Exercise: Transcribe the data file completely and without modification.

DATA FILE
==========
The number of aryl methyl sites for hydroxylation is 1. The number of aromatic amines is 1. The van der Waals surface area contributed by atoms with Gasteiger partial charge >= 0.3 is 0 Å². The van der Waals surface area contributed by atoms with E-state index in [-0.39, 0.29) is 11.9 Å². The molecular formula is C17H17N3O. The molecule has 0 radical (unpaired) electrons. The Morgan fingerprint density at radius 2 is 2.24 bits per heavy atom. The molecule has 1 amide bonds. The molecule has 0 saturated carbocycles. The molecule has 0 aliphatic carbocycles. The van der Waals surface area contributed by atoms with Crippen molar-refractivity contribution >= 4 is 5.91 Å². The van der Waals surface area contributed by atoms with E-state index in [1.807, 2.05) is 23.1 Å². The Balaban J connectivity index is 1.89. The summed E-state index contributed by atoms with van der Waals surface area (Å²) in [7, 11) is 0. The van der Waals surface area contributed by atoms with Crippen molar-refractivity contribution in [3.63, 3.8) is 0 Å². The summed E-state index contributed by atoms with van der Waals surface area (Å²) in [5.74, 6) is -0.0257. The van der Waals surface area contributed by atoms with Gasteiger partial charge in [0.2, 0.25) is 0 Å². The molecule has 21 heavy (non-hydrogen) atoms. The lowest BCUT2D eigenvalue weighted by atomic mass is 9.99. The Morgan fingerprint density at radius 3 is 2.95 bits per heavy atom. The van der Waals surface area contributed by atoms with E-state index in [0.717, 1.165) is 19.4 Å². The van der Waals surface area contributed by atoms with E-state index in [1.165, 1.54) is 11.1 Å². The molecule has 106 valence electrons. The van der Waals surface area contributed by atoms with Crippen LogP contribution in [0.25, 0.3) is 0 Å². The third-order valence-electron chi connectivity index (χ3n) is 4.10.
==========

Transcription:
The number of aryl methyl sites for hydroxylation is 1. The number of aromatic amines is 1. The van der Waals surface area contributed by atoms with Gasteiger partial charge >= 0.3 is 0 Å². The van der Waals surface area contributed by atoms with E-state index in [-0.39, 0.29) is 11.9 Å². The molecular formula is C17H17N3O. The molecule has 0 radical (unpaired) electrons. The Morgan fingerprint density at radius 2 is 2.24 bits per heavy atom. The molecule has 1 amide bonds. The molecule has 0 saturated carbocycles. The molecule has 0 aliphatic carbocycles. The van der Waals surface area contributed by atoms with Crippen molar-refractivity contribution >= 4 is 5.91 Å². The van der Waals surface area contributed by atoms with E-state index in [1.807, 2.05) is 23.1 Å². The Balaban J connectivity index is 1.89. The summed E-state index contributed by atoms with van der Waals surface area (Å²) in [7, 11) is 0. The van der Waals surface area contributed by atoms with Crippen molar-refractivity contribution in [3.63, 3.8) is 0 Å². The summed E-state index contributed by atoms with van der Waals surface area (Å²) in [5.74, 6) is -0.0257. The van der Waals surface area contributed by atoms with Gasteiger partial charge in [0.2, 0.25) is 0 Å². The molecule has 21 heavy (non-hydrogen) atoms. The lowest BCUT2D eigenvalue weighted by atomic mass is 9.99. The Morgan fingerprint density at radius 3 is 2.95 bits per heavy atom. The van der Waals surface area contributed by atoms with E-state index in [0.717, 1.165) is 19.4 Å². The van der Waals surface area contributed by atoms with E-state index in [1.165, 1.54) is 11.1 Å². The molecule has 106 valence electrons. The van der Waals surface area contributed by atoms with Crippen LogP contribution in [0.25, 0.3) is 0 Å². The third-order valence-electron chi connectivity index (χ3n) is 4.10.